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A grand bargain is needed to save the euro, a bargain much easier to describe than to execute. And on the euro's stability hangs many prospects for economic growth, including in North America.

What's needed, as the Germans say, is more Europe; that is, further yielding of national sovereignty over fiscal and tax policy. What's also needed, as they do not say, is more Germany; that is, additional and substantial German help for the struggling countries of the euro zone.

Germans overwhelmingly feel they have contributed enough already. Their narrative-to-self runs that after the euro was created, two things happened.

Germany changed its labour laws and other policies to render its economy more competitive. Simultaneously, other less rigorous countries used low interest rates and the strong euro to go on a borrowing and spending spree, thereby making themselves less competitive. Labour costs from 2000 to 2011 rose about 20 per cent in Germany, 40 per cent in Italy, 50 per cent in Greece and 55 per cent in Spain.

If, continues the narrative, we Germans allow other countries to hitch themselves further to our enviable credit rating and low borrowing rates (1 per cent), as in the form of euro bonds, they wouldn't take hard measures to become more competitive but might just continue with many of their bad ways.

Elements of German morality and perceptions of self-virtue therefore mix with hardheaded self-interest. The German public, by all accounts (including conversations with various German parliamentarians who recently came through Ottawa), opposes any further largesse.

That position was more easily taken before a few Spanish banks began tottering. Greeks had always been a pain in the butt. Their economy was small; their fiscal delinquency legendary; their lying to the European Commission evident; their exit from the union bearable.

But Spain, accounting for 11 per cent of the euro zone's economy, is another matter altogether. Spain got caught up in post-euro frenzy and went on a building boom of public and private investment. Circa 2005-2006, Spain was a sea of cranes. There was more construction in Spain in those years than in Germany and France combined, everything from fast trains to condos and apartments, office buildings and hotels.

The boom crashed with the recession: bad loans, mortgages that could not be paid, shrivelled demand, banking losses. Unemployment is now above 20 per cent; youth unemployment around 50 per cent.

Spain had been, as Poland is now, a marvellous success story for European integration. From dictatorship and autarchy, it became democratic and prosperous. It was also strongly pro-Europe. Now Spain is hurting and hurtling toward a precipice. Spaniards are sending money out of their country; investment is drying up; fiscal austerity is hurting; joblessness is awful.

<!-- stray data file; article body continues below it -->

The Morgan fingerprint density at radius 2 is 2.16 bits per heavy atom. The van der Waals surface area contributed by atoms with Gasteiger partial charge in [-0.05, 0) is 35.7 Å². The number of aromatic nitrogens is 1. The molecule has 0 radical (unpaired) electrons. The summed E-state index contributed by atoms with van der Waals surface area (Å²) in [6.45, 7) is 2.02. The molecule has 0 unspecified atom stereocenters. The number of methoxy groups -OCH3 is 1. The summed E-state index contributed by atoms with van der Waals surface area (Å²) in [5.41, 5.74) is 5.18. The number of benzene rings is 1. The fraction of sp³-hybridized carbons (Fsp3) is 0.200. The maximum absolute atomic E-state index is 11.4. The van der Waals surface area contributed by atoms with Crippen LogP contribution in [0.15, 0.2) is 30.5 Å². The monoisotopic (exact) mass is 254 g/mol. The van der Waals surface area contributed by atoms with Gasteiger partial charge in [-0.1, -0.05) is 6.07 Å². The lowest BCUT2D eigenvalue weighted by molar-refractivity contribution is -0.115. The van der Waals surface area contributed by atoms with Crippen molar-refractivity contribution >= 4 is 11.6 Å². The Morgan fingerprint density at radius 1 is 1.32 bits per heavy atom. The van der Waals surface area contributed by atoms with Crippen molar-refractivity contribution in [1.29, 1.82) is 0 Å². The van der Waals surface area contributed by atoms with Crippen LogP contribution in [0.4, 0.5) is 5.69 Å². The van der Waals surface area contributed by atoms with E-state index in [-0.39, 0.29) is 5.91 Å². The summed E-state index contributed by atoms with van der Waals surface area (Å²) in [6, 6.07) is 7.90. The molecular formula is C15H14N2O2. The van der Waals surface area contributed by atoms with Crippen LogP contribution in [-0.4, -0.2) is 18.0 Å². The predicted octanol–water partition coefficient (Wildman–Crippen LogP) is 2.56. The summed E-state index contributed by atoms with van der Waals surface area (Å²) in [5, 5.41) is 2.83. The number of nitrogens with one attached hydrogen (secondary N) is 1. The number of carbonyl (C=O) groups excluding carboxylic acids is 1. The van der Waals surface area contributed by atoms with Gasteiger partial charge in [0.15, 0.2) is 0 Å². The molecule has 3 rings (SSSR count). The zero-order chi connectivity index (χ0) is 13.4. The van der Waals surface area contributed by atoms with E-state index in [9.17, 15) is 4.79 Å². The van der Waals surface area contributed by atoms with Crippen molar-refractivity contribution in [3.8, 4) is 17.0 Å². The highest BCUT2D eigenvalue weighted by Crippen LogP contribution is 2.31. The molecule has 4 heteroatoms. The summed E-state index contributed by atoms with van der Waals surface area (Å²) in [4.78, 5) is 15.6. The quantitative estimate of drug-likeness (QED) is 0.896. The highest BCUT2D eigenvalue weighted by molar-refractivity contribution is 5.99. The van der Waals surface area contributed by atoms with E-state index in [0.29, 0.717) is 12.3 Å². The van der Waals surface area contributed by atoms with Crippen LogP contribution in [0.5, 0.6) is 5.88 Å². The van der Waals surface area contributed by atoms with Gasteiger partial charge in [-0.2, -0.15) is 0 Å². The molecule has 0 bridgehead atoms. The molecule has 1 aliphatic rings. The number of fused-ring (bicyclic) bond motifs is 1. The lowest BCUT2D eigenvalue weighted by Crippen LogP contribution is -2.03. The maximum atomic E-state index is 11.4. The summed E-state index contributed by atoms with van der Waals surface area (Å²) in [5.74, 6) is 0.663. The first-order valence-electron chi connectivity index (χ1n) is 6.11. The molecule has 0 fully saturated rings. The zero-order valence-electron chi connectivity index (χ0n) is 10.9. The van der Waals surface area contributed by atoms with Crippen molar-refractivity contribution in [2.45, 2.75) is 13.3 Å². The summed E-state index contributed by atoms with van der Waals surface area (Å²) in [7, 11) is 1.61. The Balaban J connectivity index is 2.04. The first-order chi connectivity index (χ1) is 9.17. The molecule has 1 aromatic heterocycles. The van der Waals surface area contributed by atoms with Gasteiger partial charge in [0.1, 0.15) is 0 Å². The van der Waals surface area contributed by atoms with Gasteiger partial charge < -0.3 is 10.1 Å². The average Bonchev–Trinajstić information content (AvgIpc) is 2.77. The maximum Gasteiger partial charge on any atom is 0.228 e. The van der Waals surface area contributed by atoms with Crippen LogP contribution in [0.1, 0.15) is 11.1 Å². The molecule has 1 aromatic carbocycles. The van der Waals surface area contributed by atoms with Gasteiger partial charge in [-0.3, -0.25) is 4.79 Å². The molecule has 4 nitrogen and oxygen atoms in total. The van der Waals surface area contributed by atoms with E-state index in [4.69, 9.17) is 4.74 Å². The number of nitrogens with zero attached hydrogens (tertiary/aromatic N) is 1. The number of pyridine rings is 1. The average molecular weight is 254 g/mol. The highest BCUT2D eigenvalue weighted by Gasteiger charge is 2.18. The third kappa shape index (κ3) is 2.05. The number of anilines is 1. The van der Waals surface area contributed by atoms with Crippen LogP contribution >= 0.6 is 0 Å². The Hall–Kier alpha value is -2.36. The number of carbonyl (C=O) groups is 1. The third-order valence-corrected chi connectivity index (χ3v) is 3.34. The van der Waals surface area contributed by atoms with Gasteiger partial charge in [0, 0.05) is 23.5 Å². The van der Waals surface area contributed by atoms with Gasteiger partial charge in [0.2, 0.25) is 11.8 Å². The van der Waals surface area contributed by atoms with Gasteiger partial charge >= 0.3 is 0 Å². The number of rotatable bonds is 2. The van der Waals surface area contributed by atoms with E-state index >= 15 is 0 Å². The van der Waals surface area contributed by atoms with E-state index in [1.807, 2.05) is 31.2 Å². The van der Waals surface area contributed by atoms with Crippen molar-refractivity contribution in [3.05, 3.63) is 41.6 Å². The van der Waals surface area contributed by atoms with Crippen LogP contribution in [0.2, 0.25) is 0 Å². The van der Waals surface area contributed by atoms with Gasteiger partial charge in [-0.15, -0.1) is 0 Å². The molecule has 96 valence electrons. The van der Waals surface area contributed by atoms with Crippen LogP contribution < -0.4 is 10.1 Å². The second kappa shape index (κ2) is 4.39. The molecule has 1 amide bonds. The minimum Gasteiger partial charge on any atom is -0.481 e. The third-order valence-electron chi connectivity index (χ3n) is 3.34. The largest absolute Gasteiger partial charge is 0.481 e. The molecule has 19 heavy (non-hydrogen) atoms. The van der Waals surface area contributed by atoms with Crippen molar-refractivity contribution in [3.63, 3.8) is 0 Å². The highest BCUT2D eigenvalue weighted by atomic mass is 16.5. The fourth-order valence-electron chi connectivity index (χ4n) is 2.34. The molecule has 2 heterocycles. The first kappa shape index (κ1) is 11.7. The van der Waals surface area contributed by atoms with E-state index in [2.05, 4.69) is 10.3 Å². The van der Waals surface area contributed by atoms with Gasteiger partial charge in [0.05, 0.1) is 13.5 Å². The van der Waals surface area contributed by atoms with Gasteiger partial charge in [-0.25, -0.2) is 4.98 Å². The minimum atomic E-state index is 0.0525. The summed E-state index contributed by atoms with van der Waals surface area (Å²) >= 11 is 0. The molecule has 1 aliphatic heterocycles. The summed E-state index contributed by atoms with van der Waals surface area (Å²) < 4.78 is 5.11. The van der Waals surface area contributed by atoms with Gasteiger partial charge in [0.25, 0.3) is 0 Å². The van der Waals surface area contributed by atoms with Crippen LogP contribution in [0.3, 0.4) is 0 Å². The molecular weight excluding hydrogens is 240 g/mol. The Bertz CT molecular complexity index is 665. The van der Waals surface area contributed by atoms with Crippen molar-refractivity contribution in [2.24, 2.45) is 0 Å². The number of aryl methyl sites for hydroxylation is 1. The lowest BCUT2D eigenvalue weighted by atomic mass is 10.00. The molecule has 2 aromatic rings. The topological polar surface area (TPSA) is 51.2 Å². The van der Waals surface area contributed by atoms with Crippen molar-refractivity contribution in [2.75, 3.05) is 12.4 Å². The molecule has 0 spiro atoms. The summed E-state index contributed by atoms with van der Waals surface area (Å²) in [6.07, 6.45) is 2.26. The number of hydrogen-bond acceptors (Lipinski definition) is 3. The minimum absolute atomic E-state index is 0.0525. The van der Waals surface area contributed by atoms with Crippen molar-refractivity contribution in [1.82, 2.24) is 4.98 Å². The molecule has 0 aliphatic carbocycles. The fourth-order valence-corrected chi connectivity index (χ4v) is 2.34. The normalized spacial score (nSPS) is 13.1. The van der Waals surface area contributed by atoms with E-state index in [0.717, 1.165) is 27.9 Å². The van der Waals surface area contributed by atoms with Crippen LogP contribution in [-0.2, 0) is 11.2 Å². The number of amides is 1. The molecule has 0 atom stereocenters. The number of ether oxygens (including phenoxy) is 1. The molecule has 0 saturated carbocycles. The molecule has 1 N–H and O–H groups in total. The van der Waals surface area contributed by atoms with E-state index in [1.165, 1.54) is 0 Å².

Not far away, discontent is growing in Italy with the measures already imposed by a technocratic government, while other measures are tied up in parliamentary wrangling. Do not forget France, with its swollen budgetary deficits and its new socialist government determined to spend rather than save.

The euro zone is therefore cleaved between the relatively or very frugal and fiscally stable north (Germany, Finland, Holland and Austria) and the southern cone countries in various states of economic distress.

This situation cannot last within the straitjacket of a common currency. The austerity being demanded of the southern cone countries – without any prospect of renewed growth – will become politically unbearable.

The austerity might turn populations against Germany, since that country will be a scapegoat for having imposed this hardship on them. Given the continent's history, that is not a comfortable position for the Germans. When those kinds of resentments bubble, the euro experiment will be over.

So Germany has to help by being more flexible and sharing its good fortune with countries now struggling. In return, the euro zone needs to integrate much more fiscally, since a monetary union without something approximating a common fiscal policy (as in Canada) cannot endure.

More integration – an exceptionally difficult task – means more influence for the strongest country in Europe, Germany, a country that spent half a century until recent days trying to let others lead but now finds itself thrust into a postwar position it (and other countries) never wanted to play.